How I Saved A Cow and Became An Ecological War Criminal and Kent M. Herrick

Lt. Col. (USAF-retired) Dan Drew and I like to fish the Waters of Little Red River. We like to fish for Rainbow Trout and the record Brown Trout came from those very waters. But this story is more about a land animal than an aquatic one.

A female cow was watering on a very hot day. She had come down the steep bank and was trying to drink the very trout loving cold water. When she tried to exit the river she hung a rear leg in a tree root falling on her back with her head in the water. She was tiring and would soon drown.

After examining her plight and determining there was no choice; we rescued her now or she would suffer grieviously. Dan expertly guided the boat to shore. I hopped on to the bank and pulled a hunting knife. I had to keep my head away from her hoofs and still cut the holding root. I hacked at the root with three fairly sharp blows and released her leg.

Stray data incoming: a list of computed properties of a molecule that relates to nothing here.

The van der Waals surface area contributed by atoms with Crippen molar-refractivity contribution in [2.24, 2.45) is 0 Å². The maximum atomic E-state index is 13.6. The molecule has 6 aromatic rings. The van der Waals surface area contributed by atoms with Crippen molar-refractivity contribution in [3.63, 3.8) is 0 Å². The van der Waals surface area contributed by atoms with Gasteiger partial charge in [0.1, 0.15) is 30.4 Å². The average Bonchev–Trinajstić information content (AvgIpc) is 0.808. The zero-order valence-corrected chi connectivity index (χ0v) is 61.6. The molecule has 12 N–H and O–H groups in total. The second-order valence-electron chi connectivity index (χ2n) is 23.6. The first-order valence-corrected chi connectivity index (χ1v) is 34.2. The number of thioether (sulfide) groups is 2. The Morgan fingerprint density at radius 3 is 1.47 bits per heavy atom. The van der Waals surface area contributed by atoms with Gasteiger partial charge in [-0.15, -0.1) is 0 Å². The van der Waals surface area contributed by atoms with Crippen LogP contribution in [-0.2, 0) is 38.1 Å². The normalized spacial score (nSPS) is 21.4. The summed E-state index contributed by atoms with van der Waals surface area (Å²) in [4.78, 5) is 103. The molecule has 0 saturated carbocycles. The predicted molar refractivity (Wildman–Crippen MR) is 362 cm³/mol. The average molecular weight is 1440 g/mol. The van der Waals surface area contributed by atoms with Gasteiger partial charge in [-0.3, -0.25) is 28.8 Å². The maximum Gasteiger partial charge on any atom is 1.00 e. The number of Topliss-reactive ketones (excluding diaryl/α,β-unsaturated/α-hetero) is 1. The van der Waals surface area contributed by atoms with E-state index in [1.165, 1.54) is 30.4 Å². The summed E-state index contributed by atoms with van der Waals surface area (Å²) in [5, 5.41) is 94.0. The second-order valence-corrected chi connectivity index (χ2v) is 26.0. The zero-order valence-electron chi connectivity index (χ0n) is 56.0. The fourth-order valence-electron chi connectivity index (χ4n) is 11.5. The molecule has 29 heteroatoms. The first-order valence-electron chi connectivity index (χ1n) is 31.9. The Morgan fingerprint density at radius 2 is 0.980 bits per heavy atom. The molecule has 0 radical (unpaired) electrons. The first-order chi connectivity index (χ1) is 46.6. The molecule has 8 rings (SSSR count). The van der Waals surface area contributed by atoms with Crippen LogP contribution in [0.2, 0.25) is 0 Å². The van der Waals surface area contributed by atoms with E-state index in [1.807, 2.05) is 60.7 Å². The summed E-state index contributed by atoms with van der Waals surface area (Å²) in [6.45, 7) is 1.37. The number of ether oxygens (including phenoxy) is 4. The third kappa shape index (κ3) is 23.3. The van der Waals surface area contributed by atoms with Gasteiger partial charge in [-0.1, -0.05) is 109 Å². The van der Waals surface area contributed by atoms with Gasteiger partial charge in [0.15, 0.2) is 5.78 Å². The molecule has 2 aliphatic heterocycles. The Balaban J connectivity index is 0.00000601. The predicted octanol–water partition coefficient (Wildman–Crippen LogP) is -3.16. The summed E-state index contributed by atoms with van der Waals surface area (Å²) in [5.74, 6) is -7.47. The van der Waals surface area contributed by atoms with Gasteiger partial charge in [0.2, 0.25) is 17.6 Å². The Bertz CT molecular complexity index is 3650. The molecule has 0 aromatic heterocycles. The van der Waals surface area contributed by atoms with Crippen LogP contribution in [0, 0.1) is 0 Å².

I jumped back and the cow awkwardly got to her feet. She bellowed a few times and then took a monster dump as her insides rearranged themselves in proper order. Story ends.

But does it; that's the facts. Here is the dilemma.

1. Did I commit an ecological war crime?

2. Did I knowingly free an environmental war criminal?

3. Did I murder a front-line freedom fighter for clean water and air?

4. Should I have let the tree strangle the cow in an act of natural selection and natural justice?

5. Should I feel guilt and remorse and in turn blame society and my high school teachers for my transgressions?

All of these questions have led me to wonder whether I will make a worthwhile candidate for the Cow-Nagie Medal Of Valor



Kent M. Herrick, Editor in Chief, 2011


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